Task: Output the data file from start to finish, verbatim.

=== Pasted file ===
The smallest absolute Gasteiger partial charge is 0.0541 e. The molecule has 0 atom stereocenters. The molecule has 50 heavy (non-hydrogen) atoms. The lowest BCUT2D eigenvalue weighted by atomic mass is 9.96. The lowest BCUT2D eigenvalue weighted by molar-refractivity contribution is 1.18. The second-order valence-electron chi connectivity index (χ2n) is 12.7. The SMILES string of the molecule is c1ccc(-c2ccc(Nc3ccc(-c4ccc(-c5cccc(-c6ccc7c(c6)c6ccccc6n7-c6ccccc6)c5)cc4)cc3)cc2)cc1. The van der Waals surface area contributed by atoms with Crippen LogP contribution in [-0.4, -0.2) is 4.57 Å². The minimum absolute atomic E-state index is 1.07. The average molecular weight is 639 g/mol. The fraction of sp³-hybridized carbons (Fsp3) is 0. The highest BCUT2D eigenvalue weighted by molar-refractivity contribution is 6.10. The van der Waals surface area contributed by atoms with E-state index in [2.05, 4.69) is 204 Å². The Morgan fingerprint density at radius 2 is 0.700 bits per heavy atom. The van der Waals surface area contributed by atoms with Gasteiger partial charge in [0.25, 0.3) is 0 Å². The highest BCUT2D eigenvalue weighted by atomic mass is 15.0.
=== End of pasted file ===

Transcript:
The smallest absolute Gasteiger partial charge is 0.0541 e. The molecule has 0 atom stereocenters. The molecule has 50 heavy (non-hydrogen) atoms. The lowest BCUT2D eigenvalue weighted by atomic mass is 9.96. The lowest BCUT2D eigenvalue weighted by molar-refractivity contribution is 1.18. The second-order valence-electron chi connectivity index (χ2n) is 12.7. The SMILES string of the molecule is c1ccc(-c2ccc(Nc3ccc(-c4ccc(-c5cccc(-c6ccc7c(c6)c6ccccc6n7-c6ccccc6)c5)cc4)cc3)cc2)cc1. The van der Waals surface area contributed by atoms with Crippen LogP contribution in [-0.4, -0.2) is 4.57 Å². The minimum absolute atomic E-state index is 1.07. The average molecular weight is 639 g/mol. The fraction of sp³-hybridized carbons (Fsp3) is 0. The highest BCUT2D eigenvalue weighted by molar-refractivity contribution is 6.10. The van der Waals surface area contributed by atoms with E-state index in [2.05, 4.69) is 204 Å². The Morgan fingerprint density at radius 2 is 0.700 bits per heavy atom. The van der Waals surface area contributed by atoms with Gasteiger partial charge in [0.25, 0.3) is 0 Å². The highest BCUT2D eigenvalue weighted by atomic mass is 15.0.